5 most inventive uses of Computer Vision in retail

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5 most inventive uses of Computer Vision in retail

What do smile-detection cameras, barcode scanners and autonomous vehicles have in common? They all apply some form of Computer Vision (CV), a scientific discipline that enables machines to make useful decisions about real physical objects and scenes based on images. How is this technology being put to use in the world of retail?

Early research on Computer Vision started over 50 years ago, and its application across industries have grown in sophistication along with our understanding of the discipline. Most digital cameras today recognize faces in a picture, OCR software in scanners converts scanned documents to text, and vision-based biometrics also famously helped identify an Afghan girl by her iris patterns.

Some early applications of Computer Vision in retail come from e-commerce, but increasingly, it is being used in physical retail stores to perfect shelf merchandising, enhance operational efficiencies and create a frictionless experience for shoppers.

Here are five inventive ways brands and retailers are using vision-powered innovation.

  1. Context is king: blurring the line between in-store and online

Sometimes you see something you want to buy, but have no information about it. In that case, a tool called Lens can help. It’s been launched by the photo sharing website Pinterest as a beta product, and it could aid the in-store experience.

It works by recognizing the object and providing contextual information about it. Perhaps it’ll tell you who designed the piece of furniture in what year, or it’ll suggest other clothing that’ll go with a certain pair of shoes. Just take a photo of the item, and the app does the rest.

  1. Facial recognition: identifying regulars, rewarding loyalty

Gourmet candy retailer Lolli & Pops uses facial recognition to identify loyalty members as they walk into the store. CV then enables a personalized shopping experience: by scouring their purchasing history and preferences, the system can make personalized product recommendations specific to each shopper.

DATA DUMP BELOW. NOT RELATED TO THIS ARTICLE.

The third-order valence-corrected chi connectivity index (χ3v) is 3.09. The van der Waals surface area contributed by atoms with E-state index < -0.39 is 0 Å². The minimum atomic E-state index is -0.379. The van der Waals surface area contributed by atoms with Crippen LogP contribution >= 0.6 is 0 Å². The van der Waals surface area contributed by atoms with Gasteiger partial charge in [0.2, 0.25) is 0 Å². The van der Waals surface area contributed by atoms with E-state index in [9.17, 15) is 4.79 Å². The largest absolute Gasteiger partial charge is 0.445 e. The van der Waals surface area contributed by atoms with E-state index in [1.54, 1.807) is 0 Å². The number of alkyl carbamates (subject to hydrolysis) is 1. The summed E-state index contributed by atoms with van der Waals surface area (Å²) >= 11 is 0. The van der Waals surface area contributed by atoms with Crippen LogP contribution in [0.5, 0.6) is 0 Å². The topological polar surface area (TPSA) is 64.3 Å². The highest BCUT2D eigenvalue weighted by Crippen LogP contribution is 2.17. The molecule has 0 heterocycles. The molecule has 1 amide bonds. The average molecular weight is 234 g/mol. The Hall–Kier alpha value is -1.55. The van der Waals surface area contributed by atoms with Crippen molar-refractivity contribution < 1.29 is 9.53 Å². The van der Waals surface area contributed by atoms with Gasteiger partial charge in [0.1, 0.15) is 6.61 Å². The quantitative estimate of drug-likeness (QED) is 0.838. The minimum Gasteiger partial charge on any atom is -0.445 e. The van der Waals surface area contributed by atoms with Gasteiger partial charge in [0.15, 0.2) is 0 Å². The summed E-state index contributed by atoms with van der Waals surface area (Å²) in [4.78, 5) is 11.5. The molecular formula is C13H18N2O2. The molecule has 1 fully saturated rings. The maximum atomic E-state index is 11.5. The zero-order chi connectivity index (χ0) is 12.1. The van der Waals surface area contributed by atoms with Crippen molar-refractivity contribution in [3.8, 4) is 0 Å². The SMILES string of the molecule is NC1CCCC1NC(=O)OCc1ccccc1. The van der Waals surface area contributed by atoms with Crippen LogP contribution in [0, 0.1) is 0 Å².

By treating them as individuals – and more importantly, as VIPs – the system instills brand loyalty, and converts occasional shoppers into regular customers. Both of which are good for business.

  1. Transform the health of every shelf, in every store

The beauty and simplicity of Computer Vision is its ability to turn actual images into actionable insights in order to help brands and retailers focus on fundamentals in the store. By “digitizing the shelf”, companies now get real-time situational awareness about what’s happening on the shelf. The directives range from the obvious (such as: “go to the back room and get a box of product to fill an empty space”) to the more sublime, such as instructions to reduce the number of facings (how many products of the same type that are sitting side by side) of a competitor and increase your own facings by that same amount.

Non-mobile users get role-based insights on a huge array of retail metrics that tell them exactly what’s happening on shelf and what to do to ensure the best shopping experience and drive better sales.

  1. Shopper measurement: Analyzing footfall, pass-by traffic, interactions and more

Aurora by RetailNext is the first sensor designed specifically to meet retail’s complex needs. It counts in-store footfall traffic like so many other sensors of its ilk, but also adds texture to the data – it includes the capture rate of pass-by traffic, and breaks down shoppers’ paths around the store. That way, you can see which promotions capture engagement, and which turn customers off.

But it doesn’t just monitor the shoppers. It also adds customer and associate interaction, providing real-time visibility into in-store service engagement. Plus it can be used to drive personalized marketing and messaging campaigns.

  1. The frictionless store experience: an end to checkouts?

CV can also help when it comes to one of the worst parts of the shopping experience: queuing for the checkout.

The Amazon Go concept store in Seattle tracks shoppers using CV, with sensors on the shelves detecting when they pick up an item. It then registers all the items in the shopper’s shopping basket with the Go mobile app, and does away with the checkout process altogether – the shopper simply leaves the shop, with the Go app taking the money automatically from the shopper’s nominated credit card. The receipt is sent straight to the app.

The ever-connected shopper experiencing frictionless retail is truly where we’re headed, made possible by a combination of Computer Vision and deep learning.

Wondering how real shelf images are turned into actionable analytics? Check out this ‘under the hood’ video to see the Trax Computer Vision platform in action.

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